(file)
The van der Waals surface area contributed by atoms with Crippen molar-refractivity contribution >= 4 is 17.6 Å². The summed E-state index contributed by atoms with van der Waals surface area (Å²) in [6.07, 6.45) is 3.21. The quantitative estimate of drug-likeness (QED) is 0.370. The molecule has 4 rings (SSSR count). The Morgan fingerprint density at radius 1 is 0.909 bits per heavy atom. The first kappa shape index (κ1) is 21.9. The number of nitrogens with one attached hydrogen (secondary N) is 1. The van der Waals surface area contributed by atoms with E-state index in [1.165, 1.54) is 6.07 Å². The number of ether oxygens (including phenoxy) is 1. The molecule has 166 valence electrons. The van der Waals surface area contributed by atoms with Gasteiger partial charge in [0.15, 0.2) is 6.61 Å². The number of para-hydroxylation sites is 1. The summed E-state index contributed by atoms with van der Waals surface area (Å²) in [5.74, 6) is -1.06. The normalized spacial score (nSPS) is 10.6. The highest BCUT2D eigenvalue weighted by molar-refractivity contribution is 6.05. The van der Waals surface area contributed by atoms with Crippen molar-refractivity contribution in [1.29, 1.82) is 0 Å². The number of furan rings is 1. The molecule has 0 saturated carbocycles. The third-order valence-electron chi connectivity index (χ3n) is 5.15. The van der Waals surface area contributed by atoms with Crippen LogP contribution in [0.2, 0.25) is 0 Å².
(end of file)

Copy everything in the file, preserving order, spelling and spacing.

The van der Waals surface area contributed by atoms with Crippen molar-refractivity contribution >= 4 is 17.6 Å². The summed E-state index contributed by atoms with van der Waals surface area (Å²) in [6.07, 6.45) is 3.21. The quantitative estimate of drug-likeness (QED) is 0.370. The molecule has 4 rings (SSSR count). The Morgan fingerprint density at radius 1 is 0.909 bits per heavy atom. The first kappa shape index (κ1) is 21.9. The number of nitrogens with one attached hydrogen (secondary N) is 1. The van der Waals surface area contributed by atoms with E-state index in [1.165, 1.54) is 6.07 Å². The number of ether oxygens (including phenoxy) is 1. The molecule has 166 valence electrons. The van der Waals surface area contributed by atoms with Gasteiger partial charge in [0.15, 0.2) is 6.61 Å². The number of para-hydroxylation sites is 1. The summed E-state index contributed by atoms with van der Waals surface area (Å²) in [5.74, 6) is -1.06. The normalized spacial score (nSPS) is 10.6. The highest BCUT2D eigenvalue weighted by molar-refractivity contribution is 6.05. The van der Waals surface area contributed by atoms with Crippen molar-refractivity contribution in [1.29, 1.82) is 0 Å². The number of furan rings is 1. The molecule has 0 saturated carbocycles. The third-order valence-electron chi connectivity index (χ3n) is 5.15. The van der Waals surface area contributed by atoms with Crippen LogP contribution in [0.2, 0.25) is 0 Å².